Offbeat: It shows nicely on “Spit It Out” because it has these very quiet parts and then gets louder and louder, spirals up and sort of explodes. Even the quiet parts have this underlying darkness or danger – they are not twee or anything.

Hugo: There is more strength to it than we used to have musically, the depth of it is serious.

Sam: I think on “Marks To Prove It”, the opening track as well, that’s a kind of clear sign of merging two different ideas. The slower parts when it drops down in tempo…a lot of the songs went through ten different versions before we settled on a final one. It was the same song, not two different songs but at one point the song existed like a down-tempo with that kind of groove, that kind of swing. We did not want to lose elements of that and we thought how about if we have a sudden switch. We try and make it seamless but also feels like it had a sense of purpose.

Offbeat: Does the record company try to hurry you up a bit?

Hugo: Not really, they have been amazing. We have been with Fiction since the day one. They signed us on the first record. They stand by whatever we’re feeling like doing and that allows us to do it. They’ve definitely been great.

Sam: We’ve got a really good relationship with them. It is nice to feel that sense of trust from them. They leave us to it. They don’t say it in so many words but they definitely have patience.

Hugo: They have been worked on. We definitely made them worry before. (Laughter). But they never decided they are going to change it.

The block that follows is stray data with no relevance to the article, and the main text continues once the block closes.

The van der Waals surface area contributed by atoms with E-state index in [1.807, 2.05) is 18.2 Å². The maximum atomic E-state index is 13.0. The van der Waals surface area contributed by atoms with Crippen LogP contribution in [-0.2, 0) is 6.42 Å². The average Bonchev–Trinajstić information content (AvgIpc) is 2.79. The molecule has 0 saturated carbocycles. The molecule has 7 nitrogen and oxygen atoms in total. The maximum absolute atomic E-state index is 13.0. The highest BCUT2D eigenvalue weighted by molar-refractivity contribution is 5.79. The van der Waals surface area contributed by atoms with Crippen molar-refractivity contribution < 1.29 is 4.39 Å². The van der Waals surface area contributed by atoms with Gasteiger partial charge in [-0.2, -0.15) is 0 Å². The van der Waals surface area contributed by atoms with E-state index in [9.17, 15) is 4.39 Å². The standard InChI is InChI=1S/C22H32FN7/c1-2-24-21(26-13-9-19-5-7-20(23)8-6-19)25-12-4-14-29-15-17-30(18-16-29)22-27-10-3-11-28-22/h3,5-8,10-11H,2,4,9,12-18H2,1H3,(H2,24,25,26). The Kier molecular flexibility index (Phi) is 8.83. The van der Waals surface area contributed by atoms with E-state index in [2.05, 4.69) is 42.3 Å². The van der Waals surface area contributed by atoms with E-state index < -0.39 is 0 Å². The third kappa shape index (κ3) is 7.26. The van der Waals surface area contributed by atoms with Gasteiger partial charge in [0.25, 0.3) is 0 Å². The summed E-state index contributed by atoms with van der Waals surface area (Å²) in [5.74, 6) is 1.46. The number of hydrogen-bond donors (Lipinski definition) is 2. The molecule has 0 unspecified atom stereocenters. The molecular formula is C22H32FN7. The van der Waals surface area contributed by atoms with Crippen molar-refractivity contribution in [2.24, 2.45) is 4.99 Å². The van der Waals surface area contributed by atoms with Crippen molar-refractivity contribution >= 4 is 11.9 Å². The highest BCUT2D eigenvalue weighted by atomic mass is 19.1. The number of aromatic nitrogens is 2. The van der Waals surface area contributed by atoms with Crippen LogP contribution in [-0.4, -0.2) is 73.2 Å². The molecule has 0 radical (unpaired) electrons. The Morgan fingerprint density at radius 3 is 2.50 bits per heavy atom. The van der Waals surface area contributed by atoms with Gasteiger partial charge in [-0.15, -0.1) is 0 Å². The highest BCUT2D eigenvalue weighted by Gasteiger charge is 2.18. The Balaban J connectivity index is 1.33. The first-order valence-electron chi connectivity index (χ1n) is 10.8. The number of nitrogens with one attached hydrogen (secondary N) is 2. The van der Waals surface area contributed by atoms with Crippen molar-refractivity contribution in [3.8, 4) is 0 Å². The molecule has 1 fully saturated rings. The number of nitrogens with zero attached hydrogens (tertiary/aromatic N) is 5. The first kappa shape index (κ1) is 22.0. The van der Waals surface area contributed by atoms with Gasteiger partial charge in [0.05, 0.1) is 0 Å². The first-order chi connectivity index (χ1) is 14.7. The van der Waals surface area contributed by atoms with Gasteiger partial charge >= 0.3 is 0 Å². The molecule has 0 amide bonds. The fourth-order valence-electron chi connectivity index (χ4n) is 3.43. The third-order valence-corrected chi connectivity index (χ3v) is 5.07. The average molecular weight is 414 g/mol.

Offbeat: Lyrically, so it seems to be, on every album, you are dealing more and more with getting older, with memories which maybe you would like to change, being traumatised…but saying in the end, look, you have to sort of compromise, look at the small things, start appreciating those, so bit of a silver lining there.

Hugo: Orlando does the majority of the lyrics. But the themes are there, especially on the last record. Appreciating the everyday kind of things that you can ignore in your everyday life but acknowledging them was highlighted lyrically.

Sam: The third album – that was a strong theme of it. Reaching a point in your life where your friends are having kids. A lot about parenting and nurturing. The next kind of progression is to, once you have made that shift – and this is what the last record is about – see the here and now, what stage you are at now.

Offbeat: Is there the link also to Elephant & Castle. It’s changing, it is becoming anonymous and it used to be – with nostalgia or without – individuals living there, it used to have character? Now it is losing that?

Hugo: A little bit. The Elephant & Castle bit was just because that’s where our studio is. We became part of stories of the area.